118 2.474±0.019 0.566 0.596±0.012 214 3.108±0.045 0.773 0.567±0.017
119* 3.212±0.332 0.472 0.321±0.027 215 2.500±0.040 0.360 0.549±0.017
120 2.295±0.056 1.259 0.608±0.036 227 2.177±0.020 0.283 0.649±0.020
122* 2.534±0.167 2.081 0.550±0.086 229 3.110±0.034 0.650 0.552±0.013
123 2.196±0.127 1.810 0.515±0.052 230 2.198±0.076 1.493 0.525±0.030
124 2.379±0.095 0.797 0.500±0.032 231 2.712±0.056 1.720 0.563±0.025
125 3.032±0.046 0.323 0.644±0.025 237 3.111±0.047 0.836 0.572±0.020
126 3.183±0.070 1.854 0.571±0.032 238 2.996±0.106 1.605 0.593±0.013
127 2.836±0.031 0.769 0.590±0.012 240 3.340±0.071 1.970 0.604±0.030
129 2.240±0.022 0.300 0.520±0.011 241 3.068±0.116 0.932 0.557±0.025
130 2.609±0.115 1.141 0.705±0.089 245 3.007±0.054 0.575 0.567±0.020
132 2.846±0.040 0.405 0.515±0.017 251 2.559±0.178 1.082 0.578±0.055
133 2.814±0.075 0.437 0.739±0.039 253 2.825±0.040 0.690 0.637±0.034
134 2.543±0.071 0.567 0.562±0.036 255* 1.913±0.185 2.505 0.552±0.048
135 2.640±0.019 0.284 0.579±0.010 256 1.959±0.027 0.734 0.594±0.021
136 2.524±0.053 0.407 0.495±0.022 259 2.098±0.077 1.019 0.674±0.067
137* 3.842±0.305 0.575 0.425±0.036 260 2.449±0.140 1.698 0.708±0.110
138 2.429±0.138 0.959 0.533±0.057 261 1.968±0.067 0.606 0.688±0.060
139* 2.376±0.059 2.382 0.598±0.040 262 1.770±0.072 1.023 0.667±0.069
140 3.249±0.068 1.169 0.550±0.038 265 2.747±0.020 0.245 0.683±0.012
141 2.426±0.044 0.499 0.586±0.027 342* 3.356±0.100 2.473 0.581±0.045
142 2.686±0.028 0.504 0.557±0.015 343 3.220±0.033 0.359 0.568±0.015
143 2.199±0.035 0.484 0.582±0.031 345 3.369±0.123 1.741 0.571±0.056
144 2.305±0.035 0.684 0.566±0.013

a: Identifications from Clariá, Lapasset & Bosio (1991).

b: σ12 = Σ(rλ )2/(m-2); where m is the number of colors and rλ = Pλ - Pmax exp(-K ln 2(λmax)).

Table 2 also shows the σ1 parameter (the unit weight error of the fit, Column 4) which quantifies the departure of the data from the standard Serkowski law. This parameter is given by:

σ12=Σrλ/ϵpλ2/(m-2) (2)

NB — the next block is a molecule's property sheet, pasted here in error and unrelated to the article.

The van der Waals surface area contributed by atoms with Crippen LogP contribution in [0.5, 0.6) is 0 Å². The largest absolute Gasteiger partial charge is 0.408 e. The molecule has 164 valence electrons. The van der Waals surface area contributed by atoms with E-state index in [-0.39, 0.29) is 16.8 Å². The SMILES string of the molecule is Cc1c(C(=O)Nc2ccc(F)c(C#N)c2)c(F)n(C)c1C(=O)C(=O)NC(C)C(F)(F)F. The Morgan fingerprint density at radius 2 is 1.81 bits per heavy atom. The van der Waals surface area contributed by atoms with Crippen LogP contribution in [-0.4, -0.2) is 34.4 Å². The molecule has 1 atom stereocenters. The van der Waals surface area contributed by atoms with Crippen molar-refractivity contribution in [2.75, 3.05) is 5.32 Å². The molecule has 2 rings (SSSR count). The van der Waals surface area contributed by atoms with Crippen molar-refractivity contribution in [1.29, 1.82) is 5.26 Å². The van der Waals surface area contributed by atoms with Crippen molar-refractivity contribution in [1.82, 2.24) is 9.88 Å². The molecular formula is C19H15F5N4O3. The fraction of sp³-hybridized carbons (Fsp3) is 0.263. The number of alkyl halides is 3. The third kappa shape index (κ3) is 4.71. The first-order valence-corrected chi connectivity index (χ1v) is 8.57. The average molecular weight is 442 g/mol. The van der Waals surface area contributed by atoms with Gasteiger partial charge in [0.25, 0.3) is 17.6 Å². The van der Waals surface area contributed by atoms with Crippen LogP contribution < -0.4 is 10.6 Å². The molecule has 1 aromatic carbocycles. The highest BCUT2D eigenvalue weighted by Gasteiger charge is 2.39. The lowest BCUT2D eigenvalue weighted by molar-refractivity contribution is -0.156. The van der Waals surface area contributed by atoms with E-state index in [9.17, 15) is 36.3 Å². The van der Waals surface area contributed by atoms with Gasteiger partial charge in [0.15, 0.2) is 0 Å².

where m is the number of colors and rλ = PλPmax exp(−K ln2max/λ)).

In our scheme, if a star exhibits σ1 > 1.70, the measured polarization may have a component of non-interstellar origin (intrinsic component). A second criterion to test the origin of the polarization is the λmax value. The stars found to display a value of this parameter lower than the average corresponding to the interstellar medium (0.55 μm; Serkowski et al. 1975) are candidates to have an intrinsic component of polarization (Orsatti et al. 1998, Vergne et al. 2016). And one last criterion is to make a visual check of the polarization behavior and the angle in the four filters for the complete sample of stars, observing if the polarization behaves according to what was predicted by Serkowski and if the angle shows variations due to a possible rotation.

Figures 4a, b show Pλmax versus λmax (Panel a) and Pλmax versus σ1 (Panel b), respectively. The full line represents the limit values for both parameters to consider a likely candidate for intrinsic polarization. A few stars of the sample have, in Panels a and b, suspicious λmax and σ1 values and only eight of them have values much higher than the established levels for these parameters. In Table 2 these stars are indicated with a star symbol in Column 1.

Fig. 4 (a) λmax vs. Pλmax. Full circles are the member stars, open circles are stars with unknown membership and open triangles are stars classified as non-members. (b) σ1 vs. Pλmax. The symbols are the same as those used in Panel (a). 

Stars #114, #122, #139, #255, #342 have extreme values of σ1 and stars #119, #137, #147 have a λmax value of less than 0.55 μm. To complete the analysis we plot in Figures 5a, b polarization and angle versus the wavelength for each of the eight stars mentioned, including the fit of the law of Serkowski with a full line. The stars that present a suspicious σ1 parameter show in general good adjustment to Serkowski. A different case is star #139, which according to Fitzgerald et al. 1979 it is a B8IV(II/III), showing a rotation of the measured polarimetry in the B filter, a result that is fully expected for stars with extended atmospheres. Considering the three stars with the lowest values of λmax, the member star #119 displays a bad adjustment to Serkowski with a polarization that decreases with the wavelength. Also rotation is observed with variations in the polarization angle of up to about 15º. For this star only photometric data (CLB) are available in the literature, but this type of behavior in polarization and in orientation angle was found in other studies for the case of binary systems (Vergne et al. 2016).